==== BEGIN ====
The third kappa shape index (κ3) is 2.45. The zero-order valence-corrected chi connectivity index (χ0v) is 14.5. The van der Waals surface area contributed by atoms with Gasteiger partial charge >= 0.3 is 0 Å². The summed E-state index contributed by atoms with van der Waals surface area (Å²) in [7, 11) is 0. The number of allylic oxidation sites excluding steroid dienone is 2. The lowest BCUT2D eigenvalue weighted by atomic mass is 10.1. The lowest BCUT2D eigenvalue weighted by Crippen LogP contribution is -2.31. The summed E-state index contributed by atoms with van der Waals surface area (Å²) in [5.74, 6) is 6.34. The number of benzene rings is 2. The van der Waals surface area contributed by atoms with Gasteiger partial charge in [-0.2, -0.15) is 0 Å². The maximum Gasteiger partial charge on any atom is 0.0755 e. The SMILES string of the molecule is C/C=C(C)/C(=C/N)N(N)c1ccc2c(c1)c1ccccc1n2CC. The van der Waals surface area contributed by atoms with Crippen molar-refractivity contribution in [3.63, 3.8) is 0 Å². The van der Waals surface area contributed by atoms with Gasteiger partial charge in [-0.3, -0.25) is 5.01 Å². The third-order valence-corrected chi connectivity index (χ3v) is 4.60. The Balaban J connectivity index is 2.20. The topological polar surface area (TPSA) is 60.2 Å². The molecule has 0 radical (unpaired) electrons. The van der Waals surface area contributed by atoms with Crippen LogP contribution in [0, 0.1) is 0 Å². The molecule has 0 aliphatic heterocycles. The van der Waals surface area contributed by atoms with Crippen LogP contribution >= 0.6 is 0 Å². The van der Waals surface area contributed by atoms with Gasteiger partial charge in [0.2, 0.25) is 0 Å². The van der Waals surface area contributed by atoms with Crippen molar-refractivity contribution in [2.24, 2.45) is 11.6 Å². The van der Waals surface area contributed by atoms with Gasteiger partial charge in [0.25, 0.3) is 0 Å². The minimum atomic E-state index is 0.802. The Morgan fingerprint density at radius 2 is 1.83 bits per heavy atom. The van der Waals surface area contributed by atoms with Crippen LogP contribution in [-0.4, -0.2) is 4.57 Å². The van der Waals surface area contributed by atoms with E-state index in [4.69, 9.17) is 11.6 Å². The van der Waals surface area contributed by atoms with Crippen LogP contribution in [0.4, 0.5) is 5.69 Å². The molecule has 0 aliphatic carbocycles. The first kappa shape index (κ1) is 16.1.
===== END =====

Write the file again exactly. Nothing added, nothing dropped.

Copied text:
The third kappa shape index (κ3) is 2.45. The zero-order valence-corrected chi connectivity index (χ0v) is 14.5. The van der Waals surface area contributed by atoms with Gasteiger partial charge >= 0.3 is 0 Å². The summed E-state index contributed by atoms with van der Waals surface area (Å²) in [7, 11) is 0. The number of allylic oxidation sites excluding steroid dienone is 2. The lowest BCUT2D eigenvalue weighted by atomic mass is 10.1. The lowest BCUT2D eigenvalue weighted by Crippen LogP contribution is -2.31. The summed E-state index contributed by atoms with van der Waals surface area (Å²) in [5.74, 6) is 6.34. The number of benzene rings is 2. The van der Waals surface area contributed by atoms with Gasteiger partial charge in [-0.2, -0.15) is 0 Å². The maximum Gasteiger partial charge on any atom is 0.0755 e. The SMILES string of the molecule is C/C=C(C)/C(=C/N)N(N)c1ccc2c(c1)c1ccccc1n2CC. The van der Waals surface area contributed by atoms with Crippen molar-refractivity contribution in [3.63, 3.8) is 0 Å². The van der Waals surface area contributed by atoms with Gasteiger partial charge in [-0.3, -0.25) is 5.01 Å². The third-order valence-corrected chi connectivity index (χ3v) is 4.60. The Balaban J connectivity index is 2.20. The topological polar surface area (TPSA) is 60.2 Å². The molecule has 0 radical (unpaired) electrons. The van der Waals surface area contributed by atoms with Crippen LogP contribution in [0, 0.1) is 0 Å². The molecule has 0 aliphatic heterocycles. The van der Waals surface area contributed by atoms with Crippen LogP contribution >= 0.6 is 0 Å². The van der Waals surface area contributed by atoms with Gasteiger partial charge in [0.2, 0.25) is 0 Å². The van der Waals surface area contributed by atoms with Crippen molar-refractivity contribution in [2.24, 2.45) is 11.6 Å². The van der Waals surface area contributed by atoms with Gasteiger partial charge in [0.25, 0.3) is 0 Å². The minimum atomic E-state index is 0.802. The Morgan fingerprint density at radius 2 is 1.83 bits per heavy atom. The van der Waals surface area contributed by atoms with Crippen LogP contribution in [-0.4, -0.2) is 4.57 Å². The van der Waals surface area contributed by atoms with E-state index in [4.69, 9.17) is 11.6 Å². The van der Waals surface area contributed by atoms with Crippen LogP contribution in [0.4, 0.5) is 5.69 Å². The molecule has 0 aliphatic carbocycles. The first kappa shape index (κ1) is 16.1.